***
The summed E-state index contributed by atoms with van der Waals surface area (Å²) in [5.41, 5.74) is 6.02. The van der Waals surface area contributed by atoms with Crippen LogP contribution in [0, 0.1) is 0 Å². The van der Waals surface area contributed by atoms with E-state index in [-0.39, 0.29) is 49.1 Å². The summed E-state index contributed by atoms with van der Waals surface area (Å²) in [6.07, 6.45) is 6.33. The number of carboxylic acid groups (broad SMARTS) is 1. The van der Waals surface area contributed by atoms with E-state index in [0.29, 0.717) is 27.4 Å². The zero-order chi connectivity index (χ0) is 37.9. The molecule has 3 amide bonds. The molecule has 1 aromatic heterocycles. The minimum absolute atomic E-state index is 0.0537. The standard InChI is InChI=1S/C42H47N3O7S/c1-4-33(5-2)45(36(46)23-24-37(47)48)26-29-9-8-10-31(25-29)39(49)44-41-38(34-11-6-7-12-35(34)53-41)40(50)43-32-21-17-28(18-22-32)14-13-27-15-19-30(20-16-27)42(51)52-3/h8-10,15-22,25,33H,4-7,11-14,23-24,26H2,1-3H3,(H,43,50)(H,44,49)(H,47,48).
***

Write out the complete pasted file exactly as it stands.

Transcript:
The summed E-state index contributed by atoms with van der Waals surface area (Å²) in [5.41, 5.74) is 6.02. The van der Waals surface area contributed by atoms with Crippen LogP contribution in [0, 0.1) is 0 Å². The van der Waals surface area contributed by atoms with E-state index in [-0.39, 0.29) is 49.1 Å². The summed E-state index contributed by atoms with van der Waals surface area (Å²) in [6.07, 6.45) is 6.33. The number of carboxylic acid groups (broad SMARTS) is 1. The van der Waals surface area contributed by atoms with E-state index in [0.29, 0.717) is 27.4 Å². The zero-order chi connectivity index (χ0) is 37.9. The molecule has 3 amide bonds. The molecule has 1 aromatic heterocycles. The minimum absolute atomic E-state index is 0.0537. The standard InChI is InChI=1S/C42H47N3O7S/c1-4-33(5-2)45(36(46)23-24-37(47)48)26-29-9-8-10-31(25-29)39(49)44-41-38(34-11-6-7-12-35(34)53-41)40(50)43-32-21-17-28(18-22-32)14-13-27-15-19-30(20-16-27)42(51)52-3/h8-10,15-22,25,33H,4-7,11-14,23-24,26H2,1-3H3,(H,43,50)(H,44,49)(H,47,48).